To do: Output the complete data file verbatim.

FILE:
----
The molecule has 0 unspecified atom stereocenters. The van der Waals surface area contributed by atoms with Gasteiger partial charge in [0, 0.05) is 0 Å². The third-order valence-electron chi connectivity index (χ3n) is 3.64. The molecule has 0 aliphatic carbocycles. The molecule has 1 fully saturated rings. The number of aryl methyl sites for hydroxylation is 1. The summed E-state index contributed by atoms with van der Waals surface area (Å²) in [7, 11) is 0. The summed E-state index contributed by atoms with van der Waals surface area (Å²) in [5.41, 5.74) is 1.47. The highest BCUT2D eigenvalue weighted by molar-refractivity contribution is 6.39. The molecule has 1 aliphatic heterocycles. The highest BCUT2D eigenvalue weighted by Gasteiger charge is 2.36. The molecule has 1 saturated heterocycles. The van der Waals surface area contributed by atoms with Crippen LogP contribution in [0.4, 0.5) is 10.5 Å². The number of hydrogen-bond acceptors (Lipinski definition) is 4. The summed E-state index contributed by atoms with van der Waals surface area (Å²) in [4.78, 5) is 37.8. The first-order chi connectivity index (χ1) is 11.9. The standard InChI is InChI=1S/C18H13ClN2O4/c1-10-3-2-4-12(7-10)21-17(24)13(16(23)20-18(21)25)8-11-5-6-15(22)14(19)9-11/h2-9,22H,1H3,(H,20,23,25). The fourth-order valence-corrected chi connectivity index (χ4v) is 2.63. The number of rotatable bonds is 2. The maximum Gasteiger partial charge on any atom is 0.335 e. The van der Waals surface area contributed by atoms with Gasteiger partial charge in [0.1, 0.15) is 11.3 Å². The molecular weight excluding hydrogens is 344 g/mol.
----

The molecule has 0 unspecified atom stereocenters. The van der Waals surface area contributed by atoms with Gasteiger partial charge in [0, 0.05) is 0 Å². The third-order valence-electron chi connectivity index (χ3n) is 3.64. The molecule has 0 aliphatic carbocycles. The molecule has 1 fully saturated rings. The number of aryl methyl sites for hydroxylation is 1. The summed E-state index contributed by atoms with van der Waals surface area (Å²) in [7, 11) is 0. The summed E-state index contributed by atoms with van der Waals surface area (Å²) in [5.41, 5.74) is 1.47. The highest BCUT2D eigenvalue weighted by molar-refractivity contribution is 6.39. The molecule has 1 aliphatic heterocycles. The highest BCUT2D eigenvalue weighted by Gasteiger charge is 2.36. The molecule has 1 saturated heterocycles. The van der Waals surface area contributed by atoms with Crippen LogP contribution in [0.4, 0.5) is 10.5 Å². The number of hydrogen-bond acceptors (Lipinski definition) is 4. The summed E-state index contributed by atoms with van der Waals surface area (Å²) in [4.78, 5) is 37.8. The first-order chi connectivity index (χ1) is 11.9. The standard InChI is InChI=1S/C18H13ClN2O4/c1-10-3-2-4-12(7-10)21-17(24)13(16(23)20-18(21)25)8-11-5-6-15(22)14(19)9-11/h2-9,22H,1H3,(H,20,23,25). The fourth-order valence-corrected chi connectivity index (χ4v) is 2.63. The number of rotatable bonds is 2. The maximum Gasteiger partial charge on any atom is 0.335 e. The van der Waals surface area contributed by atoms with Gasteiger partial charge in [0.1, 0.15) is 11.3 Å². The molecular weight excluding hydrogens is 344 g/mol.